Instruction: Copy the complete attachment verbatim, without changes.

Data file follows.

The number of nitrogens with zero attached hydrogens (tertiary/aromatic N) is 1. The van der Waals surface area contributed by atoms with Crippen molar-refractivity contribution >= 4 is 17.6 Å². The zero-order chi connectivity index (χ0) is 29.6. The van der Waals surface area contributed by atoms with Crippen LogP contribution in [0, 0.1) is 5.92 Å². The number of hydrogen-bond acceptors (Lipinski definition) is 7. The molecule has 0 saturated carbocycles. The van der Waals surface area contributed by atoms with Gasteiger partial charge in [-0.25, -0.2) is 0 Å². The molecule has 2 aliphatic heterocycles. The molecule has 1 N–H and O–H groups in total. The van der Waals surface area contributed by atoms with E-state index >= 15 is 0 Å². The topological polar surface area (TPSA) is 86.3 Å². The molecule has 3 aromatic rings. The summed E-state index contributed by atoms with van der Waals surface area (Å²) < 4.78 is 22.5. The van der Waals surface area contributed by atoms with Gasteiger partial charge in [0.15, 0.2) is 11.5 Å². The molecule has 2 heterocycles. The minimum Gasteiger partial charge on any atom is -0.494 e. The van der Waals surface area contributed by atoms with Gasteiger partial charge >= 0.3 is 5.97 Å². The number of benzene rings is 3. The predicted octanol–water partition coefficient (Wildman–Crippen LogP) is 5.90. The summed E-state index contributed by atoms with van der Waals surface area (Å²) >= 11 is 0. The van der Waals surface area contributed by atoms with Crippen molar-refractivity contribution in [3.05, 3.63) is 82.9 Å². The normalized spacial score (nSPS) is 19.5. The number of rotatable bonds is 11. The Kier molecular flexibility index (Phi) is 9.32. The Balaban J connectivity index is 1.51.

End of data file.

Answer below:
The number of nitrogens with zero attached hydrogens (tertiary/aromatic N) is 1. The van der Waals surface area contributed by atoms with Crippen molar-refractivity contribution >= 4 is 17.6 Å². The zero-order chi connectivity index (χ0) is 29.6. The van der Waals surface area contributed by atoms with Crippen LogP contribution in [0, 0.1) is 5.92 Å². The number of hydrogen-bond acceptors (Lipinski definition) is 7. The molecule has 0 saturated carbocycles. The van der Waals surface area contributed by atoms with Gasteiger partial charge in [-0.25, -0.2) is 0 Å². The molecule has 2 aliphatic heterocycles. The molecule has 1 N–H and O–H groups in total. The van der Waals surface area contributed by atoms with E-state index >= 15 is 0 Å². The topological polar surface area (TPSA) is 86.3 Å². The molecule has 3 aromatic rings. The summed E-state index contributed by atoms with van der Waals surface area (Å²) < 4.78 is 22.5. The van der Waals surface area contributed by atoms with Gasteiger partial charge in [0.15, 0.2) is 11.5 Å². The molecule has 2 heterocycles. The minimum Gasteiger partial charge on any atom is -0.494 e. The van der Waals surface area contributed by atoms with Gasteiger partial charge >= 0.3 is 5.97 Å². The number of benzene rings is 3. The predicted octanol–water partition coefficient (Wildman–Crippen LogP) is 5.90. The summed E-state index contributed by atoms with van der Waals surface area (Å²) >= 11 is 0. The van der Waals surface area contributed by atoms with Crippen molar-refractivity contribution in [3.05, 3.63) is 82.9 Å². The normalized spacial score (nSPS) is 19.5. The number of rotatable bonds is 11. The Kier molecular flexibility index (Phi) is 9.32. The Balaban J connectivity index is 1.51.